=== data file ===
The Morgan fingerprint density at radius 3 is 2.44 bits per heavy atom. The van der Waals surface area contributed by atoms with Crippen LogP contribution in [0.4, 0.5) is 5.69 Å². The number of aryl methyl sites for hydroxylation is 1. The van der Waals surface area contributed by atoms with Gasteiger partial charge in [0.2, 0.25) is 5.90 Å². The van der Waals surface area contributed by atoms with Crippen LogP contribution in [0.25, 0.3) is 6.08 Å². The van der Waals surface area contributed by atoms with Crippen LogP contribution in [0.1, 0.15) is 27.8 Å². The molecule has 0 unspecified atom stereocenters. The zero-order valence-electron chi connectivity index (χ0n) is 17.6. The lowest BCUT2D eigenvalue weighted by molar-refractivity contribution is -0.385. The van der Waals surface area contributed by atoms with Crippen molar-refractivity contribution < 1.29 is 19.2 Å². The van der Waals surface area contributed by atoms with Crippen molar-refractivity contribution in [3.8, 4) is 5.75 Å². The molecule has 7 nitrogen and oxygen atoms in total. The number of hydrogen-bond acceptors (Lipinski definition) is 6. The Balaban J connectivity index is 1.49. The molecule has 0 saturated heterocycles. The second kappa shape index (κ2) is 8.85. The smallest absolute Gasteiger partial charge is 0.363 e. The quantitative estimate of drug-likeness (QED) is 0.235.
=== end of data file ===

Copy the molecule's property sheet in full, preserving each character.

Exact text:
The Morgan fingerprint density at radius 3 is 2.44 bits per heavy atom. The van der Waals surface area contributed by atoms with Crippen LogP contribution in [0.4, 0.5) is 5.69 Å². The number of aryl methyl sites for hydroxylation is 1. The van der Waals surface area contributed by atoms with Gasteiger partial charge in [0.2, 0.25) is 5.90 Å². The van der Waals surface area contributed by atoms with Crippen LogP contribution in [0.25, 0.3) is 6.08 Å². The van der Waals surface area contributed by atoms with Crippen LogP contribution in [0.1, 0.15) is 27.8 Å². The molecule has 0 unspecified atom stereocenters. The zero-order valence-electron chi connectivity index (χ0n) is 17.6. The lowest BCUT2D eigenvalue weighted by molar-refractivity contribution is -0.385. The van der Waals surface area contributed by atoms with Crippen molar-refractivity contribution < 1.29 is 19.2 Å². The van der Waals surface area contributed by atoms with Crippen molar-refractivity contribution in [3.8, 4) is 5.75 Å². The molecule has 7 nitrogen and oxygen atoms in total. The number of hydrogen-bond acceptors (Lipinski definition) is 6. The Balaban J connectivity index is 1.49. The molecule has 0 saturated heterocycles. The second kappa shape index (κ2) is 8.85. The smallest absolute Gasteiger partial charge is 0.363 e. The quantitative estimate of drug-likeness (QED) is 0.235.